This education will eventually become key to decreasing the overall transactions of illegal drugs in Columbia. By providing education for the young children, NGOs are creating a brighter future for entire families. An educated individual can go on to travel overseas or to create innovation and business in their own hometowns. This education can also be spread through generations allowing entire families to rise in social standing.

When a family no longer relies on the production of drugs as their main source of income, the FARC may begin to lose supporters. It is a daring venture and one that will inevitably prove to be very dangerous, but for those bold few that seek out the education they deserve, it can make a world of a difference.

– Sumita Tellakat

Sources: Freedom House, Stratfor Global Intelligence,
Photo: Sekuritaci

Cocaine in Colombia Poison
The International Agency for Research on Cancer, or IARC, a research arm of the World Health Organization, published a report on March 20, 2015 categorizing glyphosate as “probably carcinogenic to humans.” Glyphosate is the most widely used herbicide in the world by volume, so its new label has created turbulence across science and industry. While experts, governments and industry groups debate the study’s merits, poor farmers in Colombia may experience the most drastic fallout from the IARC report. Meanwhile, cocaine in Colombia receives a break from U.S. production curbing strategy.

Quickly following IARC’s declaration, the Colombian government suspended the aerial spraying of glyphosate. Since 1994, aerial spraying has been part of the U.S. strategy for curbing the production of cocaine in Colombia. In the last 20 years, 4.34 million acres have been sprayed, costing U.S. taxpayers roughly $2 billion.

Although defying U.S. interests, the U.S. Department of State is recognizing Colombia’s sovereignty to implement its decision. How this will affect anti-drug campaigns in the country remains to be seen.


Glyphosate Spraying and Cocaine in Colombia


Vanda Felbab-Brown, a global security specialist with the Brookings Institution, believes “Aerial spraying is politically controversial, costly and causes a tremendous amount of counterproductive side effects such as destroying legal crops, negative environmental effects as the chemical washes into streams, and alienating coca farmers from government authorities.”

A large cost has also been borne by farmers in regions where coca, the main ingredient in cocaine, is grown. From 2001 to 2012, the Colombian government processed 7,800 claims of crop damage as a result from aerial spraying. For the moment, the department handling these claims will have a break, and poor farmers in Colombia’s rural regions will experience less crop damage and a healthier environment.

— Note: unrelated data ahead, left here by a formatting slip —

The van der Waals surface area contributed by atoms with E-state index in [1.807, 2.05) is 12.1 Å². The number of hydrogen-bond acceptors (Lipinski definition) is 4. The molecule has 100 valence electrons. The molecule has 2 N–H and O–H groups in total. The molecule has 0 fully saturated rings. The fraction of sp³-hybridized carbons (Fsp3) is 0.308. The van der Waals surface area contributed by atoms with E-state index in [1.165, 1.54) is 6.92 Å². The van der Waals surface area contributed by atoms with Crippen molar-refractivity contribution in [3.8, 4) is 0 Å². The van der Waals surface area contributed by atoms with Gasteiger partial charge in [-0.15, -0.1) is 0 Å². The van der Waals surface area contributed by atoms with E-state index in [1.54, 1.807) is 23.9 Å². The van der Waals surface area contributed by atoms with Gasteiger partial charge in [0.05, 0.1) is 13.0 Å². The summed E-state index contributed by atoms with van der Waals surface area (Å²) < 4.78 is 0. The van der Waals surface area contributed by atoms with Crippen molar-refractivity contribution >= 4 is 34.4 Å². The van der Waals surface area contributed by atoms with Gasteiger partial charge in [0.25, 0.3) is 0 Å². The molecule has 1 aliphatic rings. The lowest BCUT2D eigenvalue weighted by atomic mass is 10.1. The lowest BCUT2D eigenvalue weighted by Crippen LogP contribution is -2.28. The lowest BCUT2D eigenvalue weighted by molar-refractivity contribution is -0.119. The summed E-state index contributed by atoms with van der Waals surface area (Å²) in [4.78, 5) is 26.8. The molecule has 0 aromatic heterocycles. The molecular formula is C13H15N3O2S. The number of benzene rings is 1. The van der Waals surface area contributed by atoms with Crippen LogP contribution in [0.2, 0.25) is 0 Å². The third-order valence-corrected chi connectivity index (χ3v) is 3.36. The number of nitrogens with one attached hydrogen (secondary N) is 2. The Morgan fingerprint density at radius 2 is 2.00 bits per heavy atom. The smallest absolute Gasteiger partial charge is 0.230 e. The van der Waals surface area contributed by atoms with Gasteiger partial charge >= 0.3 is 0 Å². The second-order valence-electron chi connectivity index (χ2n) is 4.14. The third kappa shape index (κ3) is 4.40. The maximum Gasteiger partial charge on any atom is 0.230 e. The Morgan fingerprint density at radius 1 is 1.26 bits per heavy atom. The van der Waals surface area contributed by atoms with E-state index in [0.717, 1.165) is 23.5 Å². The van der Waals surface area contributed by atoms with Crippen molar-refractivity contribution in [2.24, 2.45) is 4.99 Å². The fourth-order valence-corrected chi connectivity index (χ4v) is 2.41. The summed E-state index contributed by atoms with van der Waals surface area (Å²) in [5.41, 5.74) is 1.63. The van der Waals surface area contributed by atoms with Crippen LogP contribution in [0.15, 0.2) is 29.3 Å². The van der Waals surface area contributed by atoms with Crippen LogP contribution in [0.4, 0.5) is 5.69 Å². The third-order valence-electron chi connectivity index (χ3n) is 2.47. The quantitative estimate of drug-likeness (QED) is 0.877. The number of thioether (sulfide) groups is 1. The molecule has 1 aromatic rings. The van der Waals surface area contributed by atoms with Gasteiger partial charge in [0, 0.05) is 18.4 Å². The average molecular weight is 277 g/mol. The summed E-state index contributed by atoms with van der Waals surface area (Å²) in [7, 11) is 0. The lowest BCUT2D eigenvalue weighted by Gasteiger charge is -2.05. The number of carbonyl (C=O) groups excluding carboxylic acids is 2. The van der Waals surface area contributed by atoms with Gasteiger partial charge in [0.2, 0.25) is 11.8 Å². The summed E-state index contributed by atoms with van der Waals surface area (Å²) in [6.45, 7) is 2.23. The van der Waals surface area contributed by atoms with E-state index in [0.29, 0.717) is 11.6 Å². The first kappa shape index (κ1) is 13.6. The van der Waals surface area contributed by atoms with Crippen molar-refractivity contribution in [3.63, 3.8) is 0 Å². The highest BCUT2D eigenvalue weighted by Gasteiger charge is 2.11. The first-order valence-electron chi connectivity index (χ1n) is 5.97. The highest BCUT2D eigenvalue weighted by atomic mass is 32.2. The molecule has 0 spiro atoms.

Colombia’s decision to change tactics will open the door for alternative drug fighting policies and development strategies. These must fill the void that experts believe will be created by the termination of the spraying program. The incentives to grow coca are still strongly in place: the U.N. Office on Drugs and Crime figured that cocaine was fetching roughly $2,500 per kilo back in 2013.

Alternative drug policies exist and are effective. The Washington Office on Latin America, which promotes human rights, democracy and social and economic justice in Latin America and the Caribbean, has outlined factors that need to complement an anti-drug campaign. Among these factors, the existence of alternative livelihoods plays a central role. Without other options, eradication programs will push farmers deeper into poverty. Implementing alternative and sustainable income generating activities makes coca production less attractive to farmers and shields them from a business decision that is subject to the whims of global drug policy.

The moratorium on glyphosate spraying comes as a relief to those living in targeted areas and provides an opportunity for sustainable development in the region.

– John Wachter

Sources: Al Jazeera, Brookings Institution, International Agency for Research on Cancer, LA Times, Nature, NY Times 1, NY Times 2, US Embassy, Washington Office on Latin America, Washington Office on Latin America
Photo: MercoPress

Poverty in Colombia
Poverty in Colombia remains an issue but progress has been made. In the 1980s, the capital city of Colombia, Bogota, started to implement a program of economic stratification of urban populations. The city ranked populations from one to six, one being the most poor and six being the wealthiest. Essentially, the stratification was supposed to direct city officials where to charge more for basic services like water and sanitation, and where to charge less. This program was officially codified into law in 1994.

Proponents of the program, like former Bogota mayor Enrique Peñalusa, say that the stratification only helps the government to serve the poor better by focusing infrastructure projects and providing cheaper services. Opponents, however, say that it makes mobility for the poor more difficult by legally separating them out, as well as increasing stigma around poverty.

When mapped out by strata, it is clear to see the physical separation of economic classes in the capital city. The wealthiest populations are clumped together in the northern part of the city while the poorest are in the south and along the outer edges. The distribution of wealth in the city is compartmentalized, depreciating an already underserved population.